Sharing the Road with Large TrucksSeptember 27, 2018
According to the National Highway Traffic Safety Administration (NHTSA), there was a 5.4 percent increase in fatal truck accidents from 2015 to 2016. Despite the latest advances in safety technology, these devastating accidents continue to claim the lives of thousands of motorists.
There are numerous things that motorists, truck drivers, and the trucking industry can do to prevent many of these accidents and fatalities from occurring on the roads and highways across the country.
While advanced safety features like forward-collision warning (FCW) and automatic emergency braking (AEB) are becoming standard in most newer cars and trucks, many of the trucks on the road today are over a decade old, so they are not equipped with these potentially life-saving features.
In fact, according to a report by Securing America’s Future Energy (SAFE), in 2015, only 15 percent of all large commercial trucks were equipped with FCW/collision-mitigation systems.
This is unfortunate, considering the fact that approximately 28 percent of the 107,000 crashes that occur each year in the United States could be prevented, or result in less severe injuries, if features like blind-spot warnings (BSW), lane-departure warnings (LDW), and stability controls were onboard.
According to Consumer Report’s director of auto testing, it is particularly important that these big rigs are equipped with safety technology, because of the sheer size and weight of the average commercial truck.
Not only do these safety features alert the truck driver to an imminent danger, but they also help prevent collisions from occurring.
Driving Behaviors of Truck Drivers Versus Passenger Vehicles
When a passenger vehicle is an unwitting participant in an accident involving an 80,000-pound truck, the passengers of the car, SUV, or small truck often suffer massive, frequently fatal injuries. However, this does not mean that the truck driver is always at fault.
While there are certainly some truck drivers who use the size and force of their rig to intimidate other motorists, by not allowing them to change lanes or merge into traffic, research indicates that roughly 70 percent of fatal truck accidents are caused by the driving behavior of the person in the passenger vehicle.
In addition, the majority of head-on collisions are caused by passenger vehicles that cross the center line of traffic and end up in the path of a large truck.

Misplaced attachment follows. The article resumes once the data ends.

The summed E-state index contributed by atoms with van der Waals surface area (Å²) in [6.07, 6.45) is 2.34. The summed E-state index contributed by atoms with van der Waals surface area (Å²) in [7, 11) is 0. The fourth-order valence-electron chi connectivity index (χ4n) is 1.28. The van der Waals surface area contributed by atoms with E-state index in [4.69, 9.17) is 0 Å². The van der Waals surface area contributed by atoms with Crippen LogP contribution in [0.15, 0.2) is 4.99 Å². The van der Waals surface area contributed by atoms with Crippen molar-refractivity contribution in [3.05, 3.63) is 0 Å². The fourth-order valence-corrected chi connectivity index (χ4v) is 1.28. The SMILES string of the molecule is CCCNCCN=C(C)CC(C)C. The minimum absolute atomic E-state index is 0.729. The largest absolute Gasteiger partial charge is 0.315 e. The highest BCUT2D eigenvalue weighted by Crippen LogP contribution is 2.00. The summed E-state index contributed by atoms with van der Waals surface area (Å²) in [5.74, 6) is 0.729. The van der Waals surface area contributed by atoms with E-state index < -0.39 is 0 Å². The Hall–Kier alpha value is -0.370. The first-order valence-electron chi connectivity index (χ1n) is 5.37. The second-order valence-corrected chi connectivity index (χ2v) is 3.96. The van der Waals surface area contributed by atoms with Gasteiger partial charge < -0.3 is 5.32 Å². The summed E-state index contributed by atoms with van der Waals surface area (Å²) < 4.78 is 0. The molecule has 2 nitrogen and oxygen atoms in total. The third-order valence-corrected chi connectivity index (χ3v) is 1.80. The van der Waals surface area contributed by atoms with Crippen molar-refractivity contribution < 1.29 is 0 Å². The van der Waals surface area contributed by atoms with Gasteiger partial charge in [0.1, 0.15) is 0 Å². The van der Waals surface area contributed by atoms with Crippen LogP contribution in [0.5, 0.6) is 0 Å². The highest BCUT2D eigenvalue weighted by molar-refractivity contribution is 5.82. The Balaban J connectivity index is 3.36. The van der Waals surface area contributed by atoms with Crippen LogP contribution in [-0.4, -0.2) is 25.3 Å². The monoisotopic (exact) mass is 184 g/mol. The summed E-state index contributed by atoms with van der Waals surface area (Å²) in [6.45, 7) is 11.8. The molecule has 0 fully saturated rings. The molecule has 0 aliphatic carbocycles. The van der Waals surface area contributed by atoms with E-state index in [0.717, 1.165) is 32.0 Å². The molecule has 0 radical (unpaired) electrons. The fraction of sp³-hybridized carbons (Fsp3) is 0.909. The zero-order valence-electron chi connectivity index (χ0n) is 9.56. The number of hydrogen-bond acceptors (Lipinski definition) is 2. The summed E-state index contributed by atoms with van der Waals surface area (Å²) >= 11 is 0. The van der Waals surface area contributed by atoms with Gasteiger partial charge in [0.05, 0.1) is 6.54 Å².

When sharing the road with large trucks, motorists may not realize that it takes trucks up to 40 percent more distance to come to a complete stop, compared to passenger vehicles.
In addition to the safety technology, there are additional changes that could be implemented to help reduce the number of truck accidents. For example, lowering the speed limit for trucks and improving trailer guards so that cars do not slide under the truck when there is a collision. Onboard electronic logging devices can also help prevent drowsy driving that can result from exceeding the recommended hours of service.
Additional safety training for all truck drivers can also help prevent accidents and save lives.
Baltimore Truck Accident Lawyers at LeViness, Tolzman & Hamilton Advocate for Victims of Serious Truck Accidents
If you have been seriously injured in a truck accident, contact the Baltimore truck accident lawyers at LeViness, Tolzman & Hamilton. If the driver of the truck was responsible for the crash, we will work tirelessly to hold that person responsible for your injuries and seek the maximum financial compensation you deserve. To schedule a free consultation, call us today at 800-547-4LAW (4529) or contact us online.
Our offices are located in Baltimore, Columbia, Glen Burnie, and Towson, allowing us to represent truck accident victims throughout Maryland, including those in Anne Arundel County, Baltimore County, Carroll County, Harford County, Howard County, Montgomery County, Maryland’s Western Counties, Prince George’s County, Queen Anne’s County, Southern Maryland, and the Eastern Shore, as well as the communities of Catonsville, Essex, Halethorpe, Middle River, Rosedale, Gwynn Oak, Brooklandville, Dundalk, Pikesville, Nottingham, Windsor Mill, Lutherville, Timonium, Sparrows Point, Ridgewood, and Elkridge.